For me, weight has always been a problem. Now in my old age, I still want to be skinny, but it’s hard. Your system changes. I like to eat certain things. Except for the last 15 years, I have been on diets all my life.

Some foreign art students interview me (as an artist) because they have to write papers. They ask me why I paint women’s legs. It’s sort of a feminist statement. In Europe, men used to look at your legs. Here they look at your breasts. I remember many years ago, I walked up a hilly street here in the city, and some guy came running after me because he saw my legs. He was a foreign man and was interested. I never thought I had very good legs, but he thought so. I thought it was cute and good for my ego.

What does beauty mean to you now?

I think inner beauty is more important. I probably thought that when I was younger too, but there are many other things, like wanting to please a man. That’s why we all dressed up. When you get a little older, you get dressed up for your girlfriends. Now dressing up is nice, but it’s not important.

I have a Swedish niece who lives in Florida. She used to be a model (and I did too in Sweden). She just came back from Paris where she met her American model friends.They are all so skinny. They have lifts and breast implants. My niece doesn’t, but she says, “Oh, my nose is so bad. I need to do plastic surgery,”.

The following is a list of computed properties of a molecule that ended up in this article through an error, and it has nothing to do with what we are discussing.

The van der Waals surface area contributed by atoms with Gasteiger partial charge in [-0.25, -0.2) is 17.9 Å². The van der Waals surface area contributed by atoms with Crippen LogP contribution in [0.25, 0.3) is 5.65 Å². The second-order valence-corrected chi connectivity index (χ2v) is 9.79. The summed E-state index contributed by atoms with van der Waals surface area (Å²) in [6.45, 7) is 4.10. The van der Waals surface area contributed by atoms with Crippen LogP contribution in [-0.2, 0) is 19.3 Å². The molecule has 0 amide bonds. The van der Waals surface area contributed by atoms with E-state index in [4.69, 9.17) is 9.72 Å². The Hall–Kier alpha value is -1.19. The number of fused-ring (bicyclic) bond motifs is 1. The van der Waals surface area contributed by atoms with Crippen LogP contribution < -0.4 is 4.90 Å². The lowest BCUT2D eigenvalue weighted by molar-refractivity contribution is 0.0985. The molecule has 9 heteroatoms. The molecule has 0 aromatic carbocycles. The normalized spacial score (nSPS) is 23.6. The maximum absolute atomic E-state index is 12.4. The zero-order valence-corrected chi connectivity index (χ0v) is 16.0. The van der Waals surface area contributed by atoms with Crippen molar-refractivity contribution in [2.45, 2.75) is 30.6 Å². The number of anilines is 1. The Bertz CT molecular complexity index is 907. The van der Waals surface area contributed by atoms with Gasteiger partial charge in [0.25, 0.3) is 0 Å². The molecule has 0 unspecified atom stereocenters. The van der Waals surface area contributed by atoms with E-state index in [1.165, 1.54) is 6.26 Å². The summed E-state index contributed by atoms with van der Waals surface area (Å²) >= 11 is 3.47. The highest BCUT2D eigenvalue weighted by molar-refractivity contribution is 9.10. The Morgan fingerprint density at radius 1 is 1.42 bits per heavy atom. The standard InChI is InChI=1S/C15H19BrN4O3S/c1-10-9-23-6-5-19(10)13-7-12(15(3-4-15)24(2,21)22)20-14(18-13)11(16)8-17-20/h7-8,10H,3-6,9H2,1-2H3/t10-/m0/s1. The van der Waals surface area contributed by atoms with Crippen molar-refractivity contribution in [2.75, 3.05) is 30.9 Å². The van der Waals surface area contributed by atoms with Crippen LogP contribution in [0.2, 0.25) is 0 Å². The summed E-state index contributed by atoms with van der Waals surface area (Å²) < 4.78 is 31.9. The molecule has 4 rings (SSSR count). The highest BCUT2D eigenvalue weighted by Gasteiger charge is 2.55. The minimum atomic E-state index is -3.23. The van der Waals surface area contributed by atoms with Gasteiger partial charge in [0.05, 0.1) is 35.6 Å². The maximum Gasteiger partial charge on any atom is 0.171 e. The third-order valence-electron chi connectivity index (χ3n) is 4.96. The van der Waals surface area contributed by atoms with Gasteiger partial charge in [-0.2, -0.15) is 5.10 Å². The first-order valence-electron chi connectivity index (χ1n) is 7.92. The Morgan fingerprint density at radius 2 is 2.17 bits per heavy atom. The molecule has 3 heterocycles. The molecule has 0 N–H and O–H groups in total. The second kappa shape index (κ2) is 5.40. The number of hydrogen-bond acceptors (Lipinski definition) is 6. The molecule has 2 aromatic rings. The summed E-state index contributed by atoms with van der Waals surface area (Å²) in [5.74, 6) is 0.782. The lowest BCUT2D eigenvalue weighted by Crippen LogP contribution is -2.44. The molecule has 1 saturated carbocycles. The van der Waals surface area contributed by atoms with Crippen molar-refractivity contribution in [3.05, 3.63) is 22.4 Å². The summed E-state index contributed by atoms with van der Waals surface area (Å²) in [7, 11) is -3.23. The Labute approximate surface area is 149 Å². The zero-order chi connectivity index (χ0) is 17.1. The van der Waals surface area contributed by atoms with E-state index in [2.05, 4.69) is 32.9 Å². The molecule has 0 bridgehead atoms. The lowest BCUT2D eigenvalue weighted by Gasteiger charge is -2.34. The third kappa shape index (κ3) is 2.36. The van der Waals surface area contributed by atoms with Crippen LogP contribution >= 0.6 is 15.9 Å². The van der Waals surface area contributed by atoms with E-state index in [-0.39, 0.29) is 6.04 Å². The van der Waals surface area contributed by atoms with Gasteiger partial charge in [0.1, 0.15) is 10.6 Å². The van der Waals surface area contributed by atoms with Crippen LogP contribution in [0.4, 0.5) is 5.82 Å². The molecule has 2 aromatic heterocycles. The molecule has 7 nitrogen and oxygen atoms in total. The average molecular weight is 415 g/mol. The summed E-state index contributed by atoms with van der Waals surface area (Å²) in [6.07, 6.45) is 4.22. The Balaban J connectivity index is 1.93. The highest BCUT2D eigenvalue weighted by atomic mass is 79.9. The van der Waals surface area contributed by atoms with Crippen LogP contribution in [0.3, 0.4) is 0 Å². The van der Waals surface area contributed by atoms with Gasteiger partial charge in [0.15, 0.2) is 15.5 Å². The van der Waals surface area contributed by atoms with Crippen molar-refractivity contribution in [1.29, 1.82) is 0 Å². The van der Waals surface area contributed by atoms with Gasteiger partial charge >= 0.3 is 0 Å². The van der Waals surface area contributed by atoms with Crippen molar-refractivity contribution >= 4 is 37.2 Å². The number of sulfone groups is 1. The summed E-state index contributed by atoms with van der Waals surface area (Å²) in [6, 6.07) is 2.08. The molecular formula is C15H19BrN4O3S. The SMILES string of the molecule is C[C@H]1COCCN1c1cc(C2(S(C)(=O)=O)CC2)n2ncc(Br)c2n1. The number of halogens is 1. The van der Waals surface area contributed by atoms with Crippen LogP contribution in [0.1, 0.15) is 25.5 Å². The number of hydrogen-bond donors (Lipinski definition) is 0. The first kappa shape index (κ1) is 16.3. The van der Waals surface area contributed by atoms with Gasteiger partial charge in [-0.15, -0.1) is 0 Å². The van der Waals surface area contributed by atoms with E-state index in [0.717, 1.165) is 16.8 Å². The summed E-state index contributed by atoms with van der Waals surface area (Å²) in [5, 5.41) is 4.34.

She is 54, and she is a very good-looking girl. She is slender and worked many years in Japan as a model. She meets other models and they tell her she needs to lift this and that. I tell her, “Please don’t do that,”. It can be very dangerous. Plastic surgery was nothing we talked about when I was young. My friends here talk about face lifts. I don’t think European women are so much into it as American women. It’s much more natural.

If different, why have your ideas about beauty changed over the years?

Hopefully we change for the better as we get older. Your value system should be different. Otherwise it means you’ve stopped growing.

I have a feeling that people look at you (and judge). I’m overweight with gray hair. I used to have red hair. (As an older woman), they think I do a certain type of art…sweet art. It can’t be anything interesting. If they see my art, that’s one thing. But if they see me, they expect I’ll be painting kitten s on black velvet. I’ve heard comments like“Your art looks like some young person did it.” They all like my colors. And it’s nice when they give you a chance. We always have to give people a chance. We cannot judge people from the façade.

Anonymous, over 60

San Francisco